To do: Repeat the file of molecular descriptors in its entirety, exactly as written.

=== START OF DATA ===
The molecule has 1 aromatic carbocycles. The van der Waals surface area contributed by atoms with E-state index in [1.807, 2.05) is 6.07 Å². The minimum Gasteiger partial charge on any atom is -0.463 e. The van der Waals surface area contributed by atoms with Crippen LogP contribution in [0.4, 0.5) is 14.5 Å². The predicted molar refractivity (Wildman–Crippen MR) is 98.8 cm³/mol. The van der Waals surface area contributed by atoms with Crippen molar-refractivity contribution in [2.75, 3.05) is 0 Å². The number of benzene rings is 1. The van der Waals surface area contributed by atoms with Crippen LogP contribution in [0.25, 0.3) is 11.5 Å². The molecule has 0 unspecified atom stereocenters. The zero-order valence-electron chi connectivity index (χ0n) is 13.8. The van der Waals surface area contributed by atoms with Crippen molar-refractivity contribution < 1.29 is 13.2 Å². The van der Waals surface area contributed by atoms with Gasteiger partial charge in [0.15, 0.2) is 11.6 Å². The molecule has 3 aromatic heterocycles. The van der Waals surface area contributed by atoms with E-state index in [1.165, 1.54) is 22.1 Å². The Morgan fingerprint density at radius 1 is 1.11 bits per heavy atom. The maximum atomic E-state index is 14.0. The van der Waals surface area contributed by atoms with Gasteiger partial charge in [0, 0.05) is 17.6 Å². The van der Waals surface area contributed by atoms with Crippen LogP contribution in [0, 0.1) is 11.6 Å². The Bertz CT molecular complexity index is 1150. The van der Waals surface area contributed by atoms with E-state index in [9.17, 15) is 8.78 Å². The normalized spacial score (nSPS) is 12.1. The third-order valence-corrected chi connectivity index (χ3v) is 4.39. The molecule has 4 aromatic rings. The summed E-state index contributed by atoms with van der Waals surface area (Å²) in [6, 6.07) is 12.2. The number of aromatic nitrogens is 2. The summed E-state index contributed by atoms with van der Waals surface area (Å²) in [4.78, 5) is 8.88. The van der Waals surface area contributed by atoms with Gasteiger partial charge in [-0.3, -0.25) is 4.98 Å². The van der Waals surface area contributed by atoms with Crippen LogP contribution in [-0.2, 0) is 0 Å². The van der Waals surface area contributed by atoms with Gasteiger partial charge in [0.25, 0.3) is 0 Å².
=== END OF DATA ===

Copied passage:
The molecule has 1 aromatic carbocycles. The van der Waals surface area contributed by atoms with E-state index in [1.807, 2.05) is 6.07 Å². The minimum Gasteiger partial charge on any atom is -0.463 e. The van der Waals surface area contributed by atoms with Crippen LogP contribution in [0.4, 0.5) is 14.5 Å². The predicted molar refractivity (Wildman–Crippen MR) is 98.8 cm³/mol. The van der Waals surface area contributed by atoms with Crippen molar-refractivity contribution in [2.75, 3.05) is 0 Å². The number of benzene rings is 1. The van der Waals surface area contributed by atoms with Crippen LogP contribution in [0.25, 0.3) is 11.5 Å². The molecule has 0 unspecified atom stereocenters. The zero-order valence-electron chi connectivity index (χ0n) is 13.8. The van der Waals surface area contributed by atoms with Crippen molar-refractivity contribution < 1.29 is 13.2 Å². The van der Waals surface area contributed by atoms with Gasteiger partial charge in [0.15, 0.2) is 11.6 Å². The molecule has 3 aromatic heterocycles. The van der Waals surface area contributed by atoms with E-state index in [1.165, 1.54) is 22.1 Å². The Morgan fingerprint density at radius 1 is 1.11 bits per heavy atom. The maximum atomic E-state index is 14.0. The van der Waals surface area contributed by atoms with Gasteiger partial charge in [0, 0.05) is 17.6 Å². The van der Waals surface area contributed by atoms with Crippen LogP contribution in [0, 0.1) is 11.6 Å². The Bertz CT molecular complexity index is 1150. The van der Waals surface area contributed by atoms with E-state index in [9.17, 15) is 8.78 Å². The normalized spacial score (nSPS) is 12.1. The third-order valence-corrected chi connectivity index (χ3v) is 4.39. The molecule has 4 aromatic rings. The summed E-state index contributed by atoms with van der Waals surface area (Å²) in [6, 6.07) is 12.2. The number of aromatic nitrogens is 2. The summed E-state index contributed by atoms with van der Waals surface area (Å²) in [4.78, 5) is 8.88. The van der Waals surface area contributed by atoms with Gasteiger partial charge in [-0.3, -0.25) is 4.98 Å². The van der Waals surface area contributed by atoms with Crippen LogP contribution in [-0.2, 0) is 0 Å². The van der Waals surface area contributed by atoms with Gasteiger partial charge in [0.25, 0.3) is 0 Å².